*Assuming “everything is fine” ignores the pain and grief in my story.*
It happened again a few weeks ago.
Someone, who hadn’t read Grace Period, asked me about my transition out of the academy. I gave the short version because the book is the long version. They considered me thoughtfully for a moment and broke into a big smile. (I knew what was going to happen next, but I’m never quite prepared for it.) They said, “Well, everything turned out fine!” Followed by a reflection on doors and windows or rivers and streams or silver linings or some other analogy that I’m equally tired of. When I tried to suggest that the happy ending was not necessarily happy or even an ending really, I got nowhere. Everything was already declared to be fine, so I must be so. It didn’t matter what I said, as long as I was sitting there, lacking obvious distress.
When this happens, I want to give them a copy of Grace Period, on the house. I want to show them everything was not fine. Everything was nowhere close to fine. Just because they declared that “my life turned out fine,” based on a few minutes of interaction, is not enough to make that true. Just because they seem to think they see a “silver lining” doesn’t mean there is one. I trained for years and years for a job I never got. Sure, I have a different job now. (It’s a job that I like and consider important work.) Sure, I can occasionally smile for a head shot and appear happy. Sure, I can seem OK.
I can seem OK because I transitioned from one type of life to another, but my survival wasn’t ever guaranteed.
It was a struggle. I was a disaster as I tried to figure out what should come after academia. I flailed. I floundered. I wanted to settle from something easier than remaking who I was. I wanted to pretend that I could cleave away the life I had and start from fresh. I wanted to ignore all the effort I put in for nothing to turn out as I imagined. I wanted to give up. And yet, I somehow didn’t. Five years after I left academia, I have a different life, a better one even. But, I had no idea that was even possible when I decided to take a year off academia. I had no idea that anything would turn out remotely close to OK. (Fine appeared out of the realm of possibility.)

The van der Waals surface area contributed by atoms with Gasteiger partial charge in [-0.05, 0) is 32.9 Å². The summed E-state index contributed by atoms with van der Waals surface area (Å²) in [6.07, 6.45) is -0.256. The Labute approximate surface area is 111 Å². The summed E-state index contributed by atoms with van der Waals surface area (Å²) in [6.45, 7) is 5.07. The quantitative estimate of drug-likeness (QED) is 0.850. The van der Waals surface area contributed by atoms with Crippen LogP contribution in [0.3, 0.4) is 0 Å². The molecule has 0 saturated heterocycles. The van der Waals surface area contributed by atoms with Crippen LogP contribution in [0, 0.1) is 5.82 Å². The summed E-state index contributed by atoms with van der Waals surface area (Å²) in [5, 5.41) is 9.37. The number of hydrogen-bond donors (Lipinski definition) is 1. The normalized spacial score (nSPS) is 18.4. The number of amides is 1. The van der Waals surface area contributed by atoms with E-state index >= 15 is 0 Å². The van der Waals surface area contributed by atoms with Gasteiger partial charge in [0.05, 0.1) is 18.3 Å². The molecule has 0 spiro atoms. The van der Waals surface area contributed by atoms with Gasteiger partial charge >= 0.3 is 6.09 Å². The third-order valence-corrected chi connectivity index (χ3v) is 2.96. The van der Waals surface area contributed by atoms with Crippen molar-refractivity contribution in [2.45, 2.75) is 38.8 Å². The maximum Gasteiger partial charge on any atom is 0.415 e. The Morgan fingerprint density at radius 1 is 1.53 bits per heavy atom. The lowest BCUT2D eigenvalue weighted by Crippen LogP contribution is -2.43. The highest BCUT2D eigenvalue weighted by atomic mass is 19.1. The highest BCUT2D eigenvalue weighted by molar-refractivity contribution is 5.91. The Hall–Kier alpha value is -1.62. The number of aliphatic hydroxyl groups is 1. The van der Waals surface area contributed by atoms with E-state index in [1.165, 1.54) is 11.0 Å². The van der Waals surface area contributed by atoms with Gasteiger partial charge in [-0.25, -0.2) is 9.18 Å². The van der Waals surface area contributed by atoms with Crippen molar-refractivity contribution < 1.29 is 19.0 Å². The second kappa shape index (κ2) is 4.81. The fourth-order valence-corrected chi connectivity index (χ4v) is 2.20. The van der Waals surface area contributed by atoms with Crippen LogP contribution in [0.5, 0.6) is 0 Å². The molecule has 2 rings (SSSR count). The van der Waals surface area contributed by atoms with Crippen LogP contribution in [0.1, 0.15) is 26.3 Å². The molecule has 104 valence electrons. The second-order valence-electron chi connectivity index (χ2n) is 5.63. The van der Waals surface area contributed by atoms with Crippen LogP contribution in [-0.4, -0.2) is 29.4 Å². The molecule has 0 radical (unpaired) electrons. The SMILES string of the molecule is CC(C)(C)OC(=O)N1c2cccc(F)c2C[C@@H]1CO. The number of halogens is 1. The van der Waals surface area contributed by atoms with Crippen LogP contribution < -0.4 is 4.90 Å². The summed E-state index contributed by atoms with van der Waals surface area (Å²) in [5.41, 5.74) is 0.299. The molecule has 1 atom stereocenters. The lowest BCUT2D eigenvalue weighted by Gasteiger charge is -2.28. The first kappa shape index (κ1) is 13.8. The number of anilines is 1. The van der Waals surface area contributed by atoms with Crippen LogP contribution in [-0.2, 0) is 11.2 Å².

It’s so weird to me that strangers, acquaintances, friends, and even some relatives think that my new career is the end to my story. It’s even weirder that what they imagine to be an ending should somehow wipe away all the pain and suffering I endured to get where I am now.
I wrote Grace Period, essay by essay, to document the struggles, raw emotions, and heartbreak that I experienced, not as an attempt to minimize them. Transitions are hard, and I hoped to detail what hard looked like for me. After my partner read an early draft, he noted that Grace Period felt a bit like a roller coaster because of the ups and downs. Things appear to work out, and then, they don’t. Over and over and over again.
So, I get angry when people assume that “everything is fine now” because I have a job, I seem cheerful and friendly, or I manage to smile in some author photos online.